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Mathematical Proofs: A Transition to Advanced Mathematics (3rd Edition) (Featured Titles for Transition to Advanced Mathematics)

Gary Chartrand, Albert D. Polimeni, Ping Zhang · 4 HN comments
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Amazon Summary
Mathematical Proofs: A Transition to Advanced Mathematics, Third Edition, prepares students for the more abstract mathematics courses that follow calculus. Appropriate for self-study or for use in the classroom, this text introduces students to proof techniques, analyzing proofs, and writing proofs of their own. Written in a clear, conversational style, this book provides a solid introduction to such topics as relations, functions, and cardinalities of sets, as well as the theoretical aspects of fields such as number theory, abstract algebra, and group theory. It is also a great reference text that students can look back to when writing or reading proofs in their more advanced courses.
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First read

By one of my early mathematics tutors in San Diego math circle

Then buy something like: Mathematical Proofs: A Transition to Advanced Mathematics (3rd Edition) (Featured Titles for Transition to Advanced Mathematics)

Also art of problem solving vols 1-2 are now classics for that age.
My answer to your question is math. Learn to read and write proofs. Any intro to proofs will do: those employed in discrete math, the ones in analysis, the diagram chasing ones, whatever...Working with math proofs will definitely straighten out your thinking and whip your mind into shape.

Some suggestions to get you started:

Book of Proof by Richard Hammack:

Discrete Math by Susanna Epp:

Mathematical Proofs: A Transition to Advanced Mathematics by Chartrand et al:

How to Think About Analysis by Lara Alcock:

Learning to Reason: An Introduction to Logic, Sets, and Relations by Nancy Rodgers:

Mathematics: A Discrete Introduction by Edward Scheinerman:

The Real Analysis Lifesaver: All the Tools You Need to Understand Proofs by Rafi Grinberg:

Linear Algebra: Step by Step by Kuldeep Singh:

Abstract Algebra: A Student-Friendly Approach by the Dos Reis:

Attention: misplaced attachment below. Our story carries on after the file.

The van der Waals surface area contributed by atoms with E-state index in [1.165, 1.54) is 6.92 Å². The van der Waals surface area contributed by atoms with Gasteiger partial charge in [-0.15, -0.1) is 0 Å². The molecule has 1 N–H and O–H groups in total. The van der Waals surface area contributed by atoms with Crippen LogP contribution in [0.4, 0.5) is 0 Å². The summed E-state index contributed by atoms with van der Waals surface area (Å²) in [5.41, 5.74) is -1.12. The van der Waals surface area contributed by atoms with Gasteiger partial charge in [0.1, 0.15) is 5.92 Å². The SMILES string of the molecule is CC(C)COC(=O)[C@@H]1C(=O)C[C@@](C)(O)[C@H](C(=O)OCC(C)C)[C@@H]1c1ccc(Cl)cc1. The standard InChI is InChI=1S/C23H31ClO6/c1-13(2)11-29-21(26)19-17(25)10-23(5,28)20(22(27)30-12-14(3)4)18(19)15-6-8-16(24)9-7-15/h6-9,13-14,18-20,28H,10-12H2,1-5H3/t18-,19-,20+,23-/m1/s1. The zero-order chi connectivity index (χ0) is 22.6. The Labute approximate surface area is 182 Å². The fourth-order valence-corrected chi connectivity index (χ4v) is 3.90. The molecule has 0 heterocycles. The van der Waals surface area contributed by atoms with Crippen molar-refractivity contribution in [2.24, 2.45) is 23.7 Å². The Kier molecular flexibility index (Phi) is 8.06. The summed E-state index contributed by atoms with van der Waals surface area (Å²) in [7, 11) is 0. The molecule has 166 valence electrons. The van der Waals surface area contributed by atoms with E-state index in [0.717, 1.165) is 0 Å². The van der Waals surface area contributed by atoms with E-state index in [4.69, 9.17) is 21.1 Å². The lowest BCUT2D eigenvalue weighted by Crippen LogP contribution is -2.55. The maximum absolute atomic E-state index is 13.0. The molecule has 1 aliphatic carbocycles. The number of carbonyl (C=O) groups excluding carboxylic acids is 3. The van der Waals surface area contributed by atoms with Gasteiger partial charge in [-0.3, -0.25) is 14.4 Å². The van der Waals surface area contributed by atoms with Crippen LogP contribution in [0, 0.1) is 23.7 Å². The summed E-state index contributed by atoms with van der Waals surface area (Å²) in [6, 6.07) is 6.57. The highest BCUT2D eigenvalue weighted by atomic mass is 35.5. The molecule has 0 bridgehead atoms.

That's probably plenty for a start.

great, thank you!
A more graduate-level book but one I found pleasing:

A Logical Approach to Discrete Mathematics:

And a more pragmatic approach to the same material (with a lot of cross-over in terms of proof-style, etc):

Programming in the 1990s:

But one I particularly enjoyed early on was written for liberal-arts level students of maths (who might've been traumatized by maths in the past):

Introduction to Graph Theory:

It will actually get you into writing proofs in set theory within the first couple of chapters.

Oh gosh the equational logic rabbit hole.

To add to the fire:

I agree that getting things in the right order is important, but would argue that the order in which math is usually taken in the US is not the optimal one! I recently took calc-1,2,3 and linear algebra through my local community college, and then started working my way through a wonderful book on mathematical proofs:(, as preparation for working on higher level math. I would now argue that being able to understand and write proofs is a (the?) key mathematical skill to understanding what I would call 'real' (higher) math, and could be learnt by most students following high school algebra. My impression of the calculus series and linear algebra courses was an excessive focus on calculation, the math proof book was way more fun, surprising for a subject that is often thought to be too difficult for first year college students. For those who are intimidated by the idea of a book on proofs (like I used to be), an example from the third chapter:

Theorem: Let x be an integer. Then x^2 is even if and only if x is even

It seems so simple, and I think would be accessible to anyone who had completed high school algebra but I found that even having done those calculus and linear algebra courses, I had now idea how to go about actually PROVING this! The book however, goes through the thought process step by step, and teaching the skills needed to be able to understand the real math books like Rudin.

You might enjoy one of the many books that exist for undergraduates to ease the transition into higher math classes, where there is a shift from the strong calculation-focus and rote-learning of most math teaching through calculus, to the more proof-centric and understanding-based approach that one finds in classes like abstract algebra, real and complex analysis, and other post-calculus math courses.

Here are some examples of the kinds of books I mean, and you can find others by following Amazon recommendations from those:

With math textbooks especially, it pays to look for a previous edition, as the current edition can be ridiculously expensive, and the previous edition might be only 20% of the price, with no significant differences between the two.

Also, don't get them for the Kindle, as Amazon doesn't seem capable of publishing a math book with lots of notation that doesn't also have tons of errors where symbols get incorrectly imported. I've bought at least 20 and yet have to see one that didn't have lots of incorrect symbols.

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